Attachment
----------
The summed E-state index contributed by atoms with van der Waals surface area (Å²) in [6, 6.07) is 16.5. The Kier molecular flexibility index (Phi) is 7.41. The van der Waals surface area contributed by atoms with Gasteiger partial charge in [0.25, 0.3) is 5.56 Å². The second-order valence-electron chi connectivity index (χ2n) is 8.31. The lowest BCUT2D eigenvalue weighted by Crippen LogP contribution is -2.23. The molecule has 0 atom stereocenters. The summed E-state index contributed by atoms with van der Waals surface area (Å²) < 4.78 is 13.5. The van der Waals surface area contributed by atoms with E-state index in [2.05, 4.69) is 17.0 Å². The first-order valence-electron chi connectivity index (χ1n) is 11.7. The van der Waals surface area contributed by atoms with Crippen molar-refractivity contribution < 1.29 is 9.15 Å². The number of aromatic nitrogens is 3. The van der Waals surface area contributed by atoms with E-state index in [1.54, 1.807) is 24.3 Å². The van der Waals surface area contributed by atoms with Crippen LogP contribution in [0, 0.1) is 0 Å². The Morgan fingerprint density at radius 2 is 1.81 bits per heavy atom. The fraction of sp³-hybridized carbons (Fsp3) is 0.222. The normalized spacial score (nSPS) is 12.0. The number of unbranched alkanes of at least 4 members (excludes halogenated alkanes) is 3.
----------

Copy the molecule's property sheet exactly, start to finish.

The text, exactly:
The summed E-state index contributed by atoms with van der Waals surface area (Å²) in [6, 6.07) is 16.5. The Kier molecular flexibility index (Phi) is 7.41. The van der Waals surface area contributed by atoms with Gasteiger partial charge in [0.25, 0.3) is 5.56 Å². The second-order valence-electron chi connectivity index (χ2n) is 8.31. The lowest BCUT2D eigenvalue weighted by Crippen LogP contribution is -2.23. The molecule has 0 atom stereocenters. The summed E-state index contributed by atoms with van der Waals surface area (Å²) < 4.78 is 13.5. The van der Waals surface area contributed by atoms with E-state index in [2.05, 4.69) is 17.0 Å². The first-order valence-electron chi connectivity index (χ1n) is 11.7. The van der Waals surface area contributed by atoms with Crippen molar-refractivity contribution < 1.29 is 9.15 Å². The number of aromatic nitrogens is 3. The van der Waals surface area contributed by atoms with E-state index in [1.54, 1.807) is 24.3 Å². The van der Waals surface area contributed by atoms with Crippen LogP contribution in [0, 0.1) is 0 Å². The Morgan fingerprint density at radius 2 is 1.81 bits per heavy atom. The fraction of sp³-hybridized carbons (Fsp3) is 0.222. The normalized spacial score (nSPS) is 12.0. The number of unbranched alkanes of at least 4 members (excludes halogenated alkanes) is 3.